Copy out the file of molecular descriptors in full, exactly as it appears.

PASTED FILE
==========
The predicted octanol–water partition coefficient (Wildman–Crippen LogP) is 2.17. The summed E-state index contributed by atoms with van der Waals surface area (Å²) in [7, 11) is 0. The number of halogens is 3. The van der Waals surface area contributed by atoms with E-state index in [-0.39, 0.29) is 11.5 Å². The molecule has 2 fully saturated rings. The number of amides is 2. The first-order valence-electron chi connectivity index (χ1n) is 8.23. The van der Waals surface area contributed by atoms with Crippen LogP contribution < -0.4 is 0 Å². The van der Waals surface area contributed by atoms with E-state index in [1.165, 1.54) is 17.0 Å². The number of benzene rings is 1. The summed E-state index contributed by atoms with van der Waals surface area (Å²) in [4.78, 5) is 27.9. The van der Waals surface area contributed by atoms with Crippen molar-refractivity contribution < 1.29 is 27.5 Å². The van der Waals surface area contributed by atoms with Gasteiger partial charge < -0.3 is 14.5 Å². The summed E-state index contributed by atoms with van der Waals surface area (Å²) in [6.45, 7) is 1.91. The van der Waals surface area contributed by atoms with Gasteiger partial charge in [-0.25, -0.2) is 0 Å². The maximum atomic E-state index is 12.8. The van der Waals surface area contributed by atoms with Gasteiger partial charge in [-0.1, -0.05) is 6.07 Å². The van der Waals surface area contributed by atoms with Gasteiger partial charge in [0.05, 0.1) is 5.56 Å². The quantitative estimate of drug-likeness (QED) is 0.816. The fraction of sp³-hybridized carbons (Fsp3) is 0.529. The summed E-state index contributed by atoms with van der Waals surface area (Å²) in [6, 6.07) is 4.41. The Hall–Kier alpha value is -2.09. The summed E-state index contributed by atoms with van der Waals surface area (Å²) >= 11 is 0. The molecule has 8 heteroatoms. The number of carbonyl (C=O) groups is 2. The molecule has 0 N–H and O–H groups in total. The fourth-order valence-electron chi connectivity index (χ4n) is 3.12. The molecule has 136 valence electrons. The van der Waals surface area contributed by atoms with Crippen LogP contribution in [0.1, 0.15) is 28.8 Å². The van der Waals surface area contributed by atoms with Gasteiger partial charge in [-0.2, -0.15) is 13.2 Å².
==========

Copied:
The predicted octanol–water partition coefficient (Wildman–Crippen LogP) is 2.17. The summed E-state index contributed by atoms with van der Waals surface area (Å²) in [7, 11) is 0. The number of halogens is 3. The van der Waals surface area contributed by atoms with E-state index in [-0.39, 0.29) is 11.5 Å². The molecule has 2 fully saturated rings. The number of amides is 2. The first-order valence-electron chi connectivity index (χ1n) is 8.23. The van der Waals surface area contributed by atoms with Crippen LogP contribution < -0.4 is 0 Å². The van der Waals surface area contributed by atoms with E-state index in [1.165, 1.54) is 17.0 Å². The number of benzene rings is 1. The summed E-state index contributed by atoms with van der Waals surface area (Å²) in [4.78, 5) is 27.9. The van der Waals surface area contributed by atoms with Crippen molar-refractivity contribution < 1.29 is 27.5 Å². The van der Waals surface area contributed by atoms with Gasteiger partial charge < -0.3 is 14.5 Å². The summed E-state index contributed by atoms with van der Waals surface area (Å²) in [6.45, 7) is 1.91. The van der Waals surface area contributed by atoms with Gasteiger partial charge in [-0.25, -0.2) is 0 Å². The maximum atomic E-state index is 12.8. The van der Waals surface area contributed by atoms with Gasteiger partial charge in [-0.1, -0.05) is 6.07 Å². The van der Waals surface area contributed by atoms with Gasteiger partial charge in [0.05, 0.1) is 5.56 Å². The quantitative estimate of drug-likeness (QED) is 0.816. The fraction of sp³-hybridized carbons (Fsp3) is 0.529. The summed E-state index contributed by atoms with van der Waals surface area (Å²) in [6, 6.07) is 4.41. The Hall–Kier alpha value is -2.09. The summed E-state index contributed by atoms with van der Waals surface area (Å²) >= 11 is 0. The molecule has 8 heteroatoms. The number of carbonyl (C=O) groups is 2. The molecule has 0 N–H and O–H groups in total. The fourth-order valence-electron chi connectivity index (χ4n) is 3.12. The molecule has 136 valence electrons. The van der Waals surface area contributed by atoms with Crippen LogP contribution in [0.1, 0.15) is 28.8 Å². The van der Waals surface area contributed by atoms with Gasteiger partial charge in [-0.2, -0.15) is 13.2 Å².